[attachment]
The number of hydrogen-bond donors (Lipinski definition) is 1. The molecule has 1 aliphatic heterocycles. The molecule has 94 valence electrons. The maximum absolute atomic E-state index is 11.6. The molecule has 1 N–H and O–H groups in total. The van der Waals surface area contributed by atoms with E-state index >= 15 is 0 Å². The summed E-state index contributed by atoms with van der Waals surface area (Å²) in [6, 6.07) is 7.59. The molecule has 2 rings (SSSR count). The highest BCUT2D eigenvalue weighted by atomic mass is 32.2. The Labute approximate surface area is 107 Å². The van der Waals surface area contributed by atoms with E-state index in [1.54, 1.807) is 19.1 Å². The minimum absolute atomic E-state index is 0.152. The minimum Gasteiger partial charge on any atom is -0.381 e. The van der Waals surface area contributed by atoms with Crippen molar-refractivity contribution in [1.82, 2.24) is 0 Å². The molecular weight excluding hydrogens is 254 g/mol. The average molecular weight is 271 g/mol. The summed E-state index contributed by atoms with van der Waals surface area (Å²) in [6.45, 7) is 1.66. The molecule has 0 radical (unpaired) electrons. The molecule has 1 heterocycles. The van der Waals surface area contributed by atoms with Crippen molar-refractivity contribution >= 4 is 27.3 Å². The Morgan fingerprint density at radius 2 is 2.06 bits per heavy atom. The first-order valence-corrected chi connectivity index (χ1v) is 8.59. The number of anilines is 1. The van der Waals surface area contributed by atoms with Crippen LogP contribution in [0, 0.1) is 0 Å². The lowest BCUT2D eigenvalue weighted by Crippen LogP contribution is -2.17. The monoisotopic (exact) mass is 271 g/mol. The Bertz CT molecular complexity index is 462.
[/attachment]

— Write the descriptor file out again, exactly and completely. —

The number of hydrogen-bond donors (Lipinski definition) is 1. The molecule has 1 aliphatic heterocycles. The molecule has 94 valence electrons. The maximum absolute atomic E-state index is 11.6. The molecule has 1 N–H and O–H groups in total. The van der Waals surface area contributed by atoms with E-state index >= 15 is 0 Å². The summed E-state index contributed by atoms with van der Waals surface area (Å²) in [6, 6.07) is 7.59. The molecule has 2 rings (SSSR count). The highest BCUT2D eigenvalue weighted by atomic mass is 32.2. The Labute approximate surface area is 107 Å². The van der Waals surface area contributed by atoms with E-state index in [1.54, 1.807) is 19.1 Å². The minimum absolute atomic E-state index is 0.152. The minimum Gasteiger partial charge on any atom is -0.381 e. The van der Waals surface area contributed by atoms with Crippen molar-refractivity contribution in [1.82, 2.24) is 0 Å². The molecular weight excluding hydrogens is 254 g/mol. The average molecular weight is 271 g/mol. The summed E-state index contributed by atoms with van der Waals surface area (Å²) in [6.45, 7) is 1.66. The molecule has 0 radical (unpaired) electrons. The molecule has 1 heterocycles. The van der Waals surface area contributed by atoms with Crippen molar-refractivity contribution >= 4 is 27.3 Å². The Morgan fingerprint density at radius 2 is 2.06 bits per heavy atom. The first-order valence-corrected chi connectivity index (χ1v) is 8.59. The number of anilines is 1. The van der Waals surface area contributed by atoms with Crippen LogP contribution in [0, 0.1) is 0 Å². The lowest BCUT2D eigenvalue weighted by Crippen LogP contribution is -2.17. The monoisotopic (exact) mass is 271 g/mol. The Bertz CT molecular complexity index is 462.